P&D Marine Services, part of the UK-based Pontoon & Dock Company, will be demonstrating at Seawork its compact ‘Waste Rover’ robot, which can collect anything from microplastics to oil spills.

Plastic products do not break down but break up into small pieces which can be easily ingested, act as potential traps and can badly injure wildlife that come into contact with them.

“Microplastics are a hidden threat and come from a variety of sources, including larger plastic debris that degrades into smaller pieces,” says Niall Walker, Managing Director of P&D Marine Services.

”Microbeads, a type of microplastic, are minute particles of manufactured polyethylene plastic that are added as exfoliants to health and beauty products, such as some cleansers and toothpastes, which are disposed of via grey water. These tiny particles easily pass through water filtration systems and end up in our seas, watercourses, lakes and reservoirs, posing a threat to aquatic life.”

Using P&D’s compact, battery-powered Waste Rover, so much of this pollution can be stripped from the water that tests have shown the resulting water is clean enough to drink, Walker says.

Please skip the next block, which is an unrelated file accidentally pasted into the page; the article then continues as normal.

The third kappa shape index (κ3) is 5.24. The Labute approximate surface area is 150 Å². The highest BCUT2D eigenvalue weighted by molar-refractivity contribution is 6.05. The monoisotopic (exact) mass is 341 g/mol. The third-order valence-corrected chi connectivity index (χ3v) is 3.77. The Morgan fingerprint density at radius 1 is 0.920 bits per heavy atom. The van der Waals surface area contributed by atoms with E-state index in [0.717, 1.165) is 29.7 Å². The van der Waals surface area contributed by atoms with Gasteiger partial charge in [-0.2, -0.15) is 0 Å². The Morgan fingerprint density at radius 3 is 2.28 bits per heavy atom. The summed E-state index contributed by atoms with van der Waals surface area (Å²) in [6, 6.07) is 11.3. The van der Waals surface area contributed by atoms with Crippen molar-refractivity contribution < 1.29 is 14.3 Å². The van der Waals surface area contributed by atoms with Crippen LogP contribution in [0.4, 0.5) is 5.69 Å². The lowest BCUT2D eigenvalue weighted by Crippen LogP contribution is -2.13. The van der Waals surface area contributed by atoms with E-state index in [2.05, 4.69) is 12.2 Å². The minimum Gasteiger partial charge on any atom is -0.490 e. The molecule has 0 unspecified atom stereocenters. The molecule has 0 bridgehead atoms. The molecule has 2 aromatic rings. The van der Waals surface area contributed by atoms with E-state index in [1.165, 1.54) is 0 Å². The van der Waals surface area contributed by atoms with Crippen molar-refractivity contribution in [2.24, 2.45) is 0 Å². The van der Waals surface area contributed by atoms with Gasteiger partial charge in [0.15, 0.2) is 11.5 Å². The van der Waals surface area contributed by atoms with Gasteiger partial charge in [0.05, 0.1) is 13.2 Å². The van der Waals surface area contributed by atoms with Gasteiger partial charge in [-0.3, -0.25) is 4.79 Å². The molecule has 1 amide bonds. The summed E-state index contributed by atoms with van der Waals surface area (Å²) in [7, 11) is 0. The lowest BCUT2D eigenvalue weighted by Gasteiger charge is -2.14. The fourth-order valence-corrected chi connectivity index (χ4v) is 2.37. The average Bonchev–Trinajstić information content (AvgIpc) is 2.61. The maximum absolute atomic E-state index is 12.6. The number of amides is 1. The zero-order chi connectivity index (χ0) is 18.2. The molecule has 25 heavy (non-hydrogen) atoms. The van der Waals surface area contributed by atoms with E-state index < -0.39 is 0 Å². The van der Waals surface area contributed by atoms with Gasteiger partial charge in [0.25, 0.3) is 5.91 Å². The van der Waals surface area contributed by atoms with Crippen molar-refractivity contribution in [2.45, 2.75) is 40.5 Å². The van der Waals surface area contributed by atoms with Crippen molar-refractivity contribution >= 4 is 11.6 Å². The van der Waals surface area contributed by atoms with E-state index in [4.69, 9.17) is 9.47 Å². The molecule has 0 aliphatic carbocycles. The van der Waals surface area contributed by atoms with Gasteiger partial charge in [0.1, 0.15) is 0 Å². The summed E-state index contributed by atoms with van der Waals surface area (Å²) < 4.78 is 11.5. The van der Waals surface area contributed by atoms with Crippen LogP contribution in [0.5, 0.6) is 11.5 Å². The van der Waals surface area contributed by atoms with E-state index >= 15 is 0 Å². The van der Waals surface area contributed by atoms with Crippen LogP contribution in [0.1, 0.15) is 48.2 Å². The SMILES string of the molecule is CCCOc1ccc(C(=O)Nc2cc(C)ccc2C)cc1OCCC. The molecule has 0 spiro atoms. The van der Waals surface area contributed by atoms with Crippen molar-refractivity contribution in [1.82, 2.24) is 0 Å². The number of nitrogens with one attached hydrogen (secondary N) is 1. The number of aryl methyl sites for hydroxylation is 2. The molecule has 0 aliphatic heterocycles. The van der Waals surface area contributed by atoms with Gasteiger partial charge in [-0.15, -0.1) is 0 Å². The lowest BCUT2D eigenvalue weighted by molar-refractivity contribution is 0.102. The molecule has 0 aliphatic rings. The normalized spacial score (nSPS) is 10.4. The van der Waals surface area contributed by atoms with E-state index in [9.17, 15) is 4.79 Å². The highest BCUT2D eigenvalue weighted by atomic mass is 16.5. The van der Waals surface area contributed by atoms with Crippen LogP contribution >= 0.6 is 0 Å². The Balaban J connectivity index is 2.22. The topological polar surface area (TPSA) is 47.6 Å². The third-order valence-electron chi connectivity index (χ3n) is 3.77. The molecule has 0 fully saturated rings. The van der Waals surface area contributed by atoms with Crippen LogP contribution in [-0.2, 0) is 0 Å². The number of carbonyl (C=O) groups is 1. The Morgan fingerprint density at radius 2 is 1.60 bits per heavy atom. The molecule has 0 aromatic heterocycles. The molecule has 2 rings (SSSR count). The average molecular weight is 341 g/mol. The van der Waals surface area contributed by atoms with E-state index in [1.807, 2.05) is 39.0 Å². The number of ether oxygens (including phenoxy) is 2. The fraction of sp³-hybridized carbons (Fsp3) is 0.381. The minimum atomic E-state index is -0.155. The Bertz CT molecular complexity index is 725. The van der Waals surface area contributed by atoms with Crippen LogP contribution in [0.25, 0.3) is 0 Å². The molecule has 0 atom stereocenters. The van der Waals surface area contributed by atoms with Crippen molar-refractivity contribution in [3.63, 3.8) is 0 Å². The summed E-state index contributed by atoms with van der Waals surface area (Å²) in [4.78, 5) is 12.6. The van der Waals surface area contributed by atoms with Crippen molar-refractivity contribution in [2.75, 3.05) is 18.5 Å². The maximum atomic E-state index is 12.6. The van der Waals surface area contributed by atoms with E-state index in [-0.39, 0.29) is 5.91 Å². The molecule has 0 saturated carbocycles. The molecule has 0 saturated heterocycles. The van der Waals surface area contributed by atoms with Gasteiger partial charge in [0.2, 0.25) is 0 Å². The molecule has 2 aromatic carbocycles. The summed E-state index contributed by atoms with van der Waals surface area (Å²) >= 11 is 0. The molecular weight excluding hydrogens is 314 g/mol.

Depending on what the operator intends to target, the robot is connected to either a very fine-gauze net that collects tiny pieces of plastic, or a boom by Pro Earth, which absorbs fuels, glues and other chemicals from the water.

The boom is made of peat, and while it absorbs chemicals and oil, it does not absorb water itself – so when the boom is lifted out of the water it only contains the chemicals. These can be extracted and disposed of just like other waste, and the boom can be used again.

The only limit to the size of the area that can be cleaned is the life of the batteries, says Walker, which are lithium and after about four hours need to be replaced with fully charged ones. 

Visit P&D Marine Services quayside at Seawork, where the Waste Rover will be in action.